AEI: Decade of Growth
Hampton on the 10th Anniversary of the Expo
And What This Year’s Event Has in Store
Q: With the 10th anniversary of a combined Amusement Expo International approaching, how important is continuing the relationship AAMA has with its partner associations?
A: I’m a huge supporter personally, and AAMA certainly is a proponent of the idea that we’re better together. I think we have a unique relationship in this industry in the sense that there is a lot of data sharing within competitors. So, sharing a huge show like the Amusement Expo with AMOA and other associations makes sense. It would be great to have other associations and trade shows join with us! We all want efficiencies –– attendees are no different –– so it makes sense to combine efforts into one show. We hope to continue to work alongside AMOA. I think it’s better for the industry that we’re working toward the same objective.
What should attendees expect in terms of education?
For the third straight year in a row, we’ve put a massive emphasis on reworking our Education Day, and this year’s is bigger than ever. It will be the first time we’re charging for the program, which will cost $99, but doing so lets us continue to put emphasis on something we see as very important.
We took a step back a few years ago and realized there are only so many things we can affect during the show. Beyond providing the space, for example, we can’t determine what manufacturers will bring or how buyers will react. We decided that education was one of the things we could really control and improve, and we’ve been bringing in some high-end content since then. We’ve continued to grow to the point where a large portion of the seminars are standing room only. We did some research into how other trade shows handled similar programs and decided the value Education Day brings was worth our greater investment.
Additionally, we once again have the full day of VR sessions, which last year was a huge success. VR is a fun new thing, and we’re excited to continue pursuing its potential in the industry. The whole point of Education Day is for operators to come and be wowed! We’re offering so much now that they’re starting to bring more employees so they can have managers at each overlapping session.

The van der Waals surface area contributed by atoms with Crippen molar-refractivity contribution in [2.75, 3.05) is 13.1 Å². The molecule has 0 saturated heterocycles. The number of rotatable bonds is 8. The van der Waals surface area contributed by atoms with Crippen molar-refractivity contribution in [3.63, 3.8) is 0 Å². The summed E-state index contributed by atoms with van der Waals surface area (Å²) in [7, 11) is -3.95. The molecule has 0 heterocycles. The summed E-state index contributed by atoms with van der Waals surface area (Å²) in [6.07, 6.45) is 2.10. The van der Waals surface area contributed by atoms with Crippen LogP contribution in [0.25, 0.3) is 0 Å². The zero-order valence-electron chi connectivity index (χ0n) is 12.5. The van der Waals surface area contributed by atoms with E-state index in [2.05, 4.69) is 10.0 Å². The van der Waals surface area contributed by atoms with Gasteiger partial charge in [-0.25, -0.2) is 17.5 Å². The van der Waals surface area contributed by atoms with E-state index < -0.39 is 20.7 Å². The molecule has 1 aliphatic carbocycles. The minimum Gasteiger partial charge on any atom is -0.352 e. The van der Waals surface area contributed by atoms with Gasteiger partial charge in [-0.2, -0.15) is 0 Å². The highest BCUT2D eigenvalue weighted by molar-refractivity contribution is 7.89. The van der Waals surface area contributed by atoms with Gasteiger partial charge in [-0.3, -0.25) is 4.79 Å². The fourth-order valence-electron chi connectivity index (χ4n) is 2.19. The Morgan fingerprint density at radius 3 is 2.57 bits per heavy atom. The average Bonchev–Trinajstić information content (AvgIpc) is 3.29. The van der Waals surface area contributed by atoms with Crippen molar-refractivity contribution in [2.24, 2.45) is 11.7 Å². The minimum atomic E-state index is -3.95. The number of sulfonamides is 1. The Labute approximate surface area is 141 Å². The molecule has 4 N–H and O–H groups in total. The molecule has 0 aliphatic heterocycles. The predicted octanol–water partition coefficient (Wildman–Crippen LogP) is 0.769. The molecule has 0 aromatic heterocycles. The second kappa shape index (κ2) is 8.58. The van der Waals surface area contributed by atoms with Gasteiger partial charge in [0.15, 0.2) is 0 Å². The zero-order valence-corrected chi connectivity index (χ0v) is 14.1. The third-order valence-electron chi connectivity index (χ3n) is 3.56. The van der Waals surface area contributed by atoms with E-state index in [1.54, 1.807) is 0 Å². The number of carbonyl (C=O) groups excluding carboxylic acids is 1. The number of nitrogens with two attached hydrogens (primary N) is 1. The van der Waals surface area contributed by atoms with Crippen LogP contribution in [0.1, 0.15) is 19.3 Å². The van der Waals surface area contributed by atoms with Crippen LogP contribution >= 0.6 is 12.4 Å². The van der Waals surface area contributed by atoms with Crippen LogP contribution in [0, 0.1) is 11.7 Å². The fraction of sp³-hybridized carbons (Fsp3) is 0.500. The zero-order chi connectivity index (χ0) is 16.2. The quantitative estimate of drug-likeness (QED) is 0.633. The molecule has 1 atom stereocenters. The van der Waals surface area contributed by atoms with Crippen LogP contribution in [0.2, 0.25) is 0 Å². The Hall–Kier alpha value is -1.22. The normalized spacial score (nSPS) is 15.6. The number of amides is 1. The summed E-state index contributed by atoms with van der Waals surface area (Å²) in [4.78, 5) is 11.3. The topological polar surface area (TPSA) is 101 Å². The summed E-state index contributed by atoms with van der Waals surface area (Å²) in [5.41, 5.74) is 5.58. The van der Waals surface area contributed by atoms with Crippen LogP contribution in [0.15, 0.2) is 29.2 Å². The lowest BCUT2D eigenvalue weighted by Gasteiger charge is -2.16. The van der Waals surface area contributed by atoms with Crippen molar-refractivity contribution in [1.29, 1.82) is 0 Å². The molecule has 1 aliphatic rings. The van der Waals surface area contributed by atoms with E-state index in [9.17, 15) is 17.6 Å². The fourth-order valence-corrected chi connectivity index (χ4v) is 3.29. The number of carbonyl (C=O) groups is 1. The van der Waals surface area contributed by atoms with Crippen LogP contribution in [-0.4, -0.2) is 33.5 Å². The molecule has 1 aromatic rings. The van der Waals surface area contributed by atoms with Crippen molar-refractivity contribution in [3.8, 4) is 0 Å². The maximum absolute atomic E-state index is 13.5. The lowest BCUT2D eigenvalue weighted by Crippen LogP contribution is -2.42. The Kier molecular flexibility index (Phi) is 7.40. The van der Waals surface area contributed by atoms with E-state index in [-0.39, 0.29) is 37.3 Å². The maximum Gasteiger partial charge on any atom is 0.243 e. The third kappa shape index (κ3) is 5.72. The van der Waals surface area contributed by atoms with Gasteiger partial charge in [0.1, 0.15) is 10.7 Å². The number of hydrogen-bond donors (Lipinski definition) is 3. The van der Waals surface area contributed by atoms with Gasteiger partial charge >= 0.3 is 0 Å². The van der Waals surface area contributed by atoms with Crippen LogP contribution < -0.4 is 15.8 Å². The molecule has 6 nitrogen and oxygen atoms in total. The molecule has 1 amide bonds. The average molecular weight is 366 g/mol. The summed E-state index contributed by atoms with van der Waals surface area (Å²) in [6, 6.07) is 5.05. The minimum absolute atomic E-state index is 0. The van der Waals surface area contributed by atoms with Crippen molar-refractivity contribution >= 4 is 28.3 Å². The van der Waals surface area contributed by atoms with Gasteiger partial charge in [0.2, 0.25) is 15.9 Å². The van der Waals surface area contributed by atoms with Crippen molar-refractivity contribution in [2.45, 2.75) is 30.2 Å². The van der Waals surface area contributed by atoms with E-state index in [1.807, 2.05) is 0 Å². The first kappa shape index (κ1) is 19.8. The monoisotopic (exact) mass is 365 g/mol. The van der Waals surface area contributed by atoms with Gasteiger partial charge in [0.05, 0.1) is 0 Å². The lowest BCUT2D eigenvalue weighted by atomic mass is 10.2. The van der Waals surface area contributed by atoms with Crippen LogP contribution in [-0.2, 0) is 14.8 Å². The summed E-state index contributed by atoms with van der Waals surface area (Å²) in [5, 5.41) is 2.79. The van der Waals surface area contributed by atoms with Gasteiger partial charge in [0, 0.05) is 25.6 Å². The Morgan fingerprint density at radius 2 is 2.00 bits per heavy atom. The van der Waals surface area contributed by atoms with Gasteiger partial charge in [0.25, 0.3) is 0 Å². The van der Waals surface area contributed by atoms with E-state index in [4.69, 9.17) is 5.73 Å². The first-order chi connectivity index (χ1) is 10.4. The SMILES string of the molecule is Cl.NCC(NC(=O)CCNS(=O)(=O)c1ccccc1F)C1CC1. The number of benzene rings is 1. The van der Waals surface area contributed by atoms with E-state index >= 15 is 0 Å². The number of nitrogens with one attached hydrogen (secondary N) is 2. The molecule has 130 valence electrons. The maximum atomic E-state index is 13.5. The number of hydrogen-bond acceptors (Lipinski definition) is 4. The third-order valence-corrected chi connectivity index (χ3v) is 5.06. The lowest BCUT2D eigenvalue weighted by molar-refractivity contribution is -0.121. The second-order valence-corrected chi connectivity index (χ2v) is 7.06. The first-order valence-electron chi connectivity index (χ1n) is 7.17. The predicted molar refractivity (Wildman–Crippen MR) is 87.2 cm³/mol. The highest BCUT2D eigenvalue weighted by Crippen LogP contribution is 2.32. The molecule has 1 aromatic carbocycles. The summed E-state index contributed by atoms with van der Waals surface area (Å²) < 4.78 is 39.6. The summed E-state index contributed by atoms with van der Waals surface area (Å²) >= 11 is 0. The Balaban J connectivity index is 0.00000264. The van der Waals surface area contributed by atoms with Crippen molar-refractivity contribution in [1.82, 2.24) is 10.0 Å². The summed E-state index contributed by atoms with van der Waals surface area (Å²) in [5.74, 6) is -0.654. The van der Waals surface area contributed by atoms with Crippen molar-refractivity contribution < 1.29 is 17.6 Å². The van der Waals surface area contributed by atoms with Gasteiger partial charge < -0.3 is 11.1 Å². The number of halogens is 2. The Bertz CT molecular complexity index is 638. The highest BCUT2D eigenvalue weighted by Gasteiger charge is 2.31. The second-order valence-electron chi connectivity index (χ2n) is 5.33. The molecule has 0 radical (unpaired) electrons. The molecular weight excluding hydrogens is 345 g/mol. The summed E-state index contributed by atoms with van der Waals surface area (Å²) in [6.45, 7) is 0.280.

Specifically, which session are you most excited about?
I’m very excited about people getting educated on small-footprint FECs. I think it benefits everyone, opening up a whole new line of revenue without the labor costs and space requirements that ticket games have traditionally required. And with all the tech out there now, it’s become part of the industry everyone can participate in. It’s a win-win for all.
How are attendance and exhibitor sales looking?
We’re excited for our 10-year anniversary and it looks like the industry is too! Exhibitor space is nearly sold out so, we’re certain to have a busy floor. Attendance is harder to nail down this far out.
Learn, register and prepare for the upcoming Amusement Expo by visiting www.amusementexpo.org.
Late in 2017, the AAMA inaugurated the association’s first ever female president, Holly Hampton. Hampton has been involved with the industry since she landed an internship at Bay Tek Games, where she still works today, and developed quickly as a potential leader for the AAMA. She started getting involved in 2008, pushing herself out of her comfort zone and onto the horizon she flies today. Among her goals: to continue to diversify the association’s leadership and membership, continue to pursue the group’s growth within the FEC part of the business, and to encourage idea sharing through a new online forum. “When you’re trying to create anything, you need input from people. Field testing, focus groups, all that helps us make a better game at Bay Tek,” Hampton said. “It’s the same with the association. We want to make sure we provide a good product. If that happens, everyone wins. We hope to do that and have some fun while we’re at it.”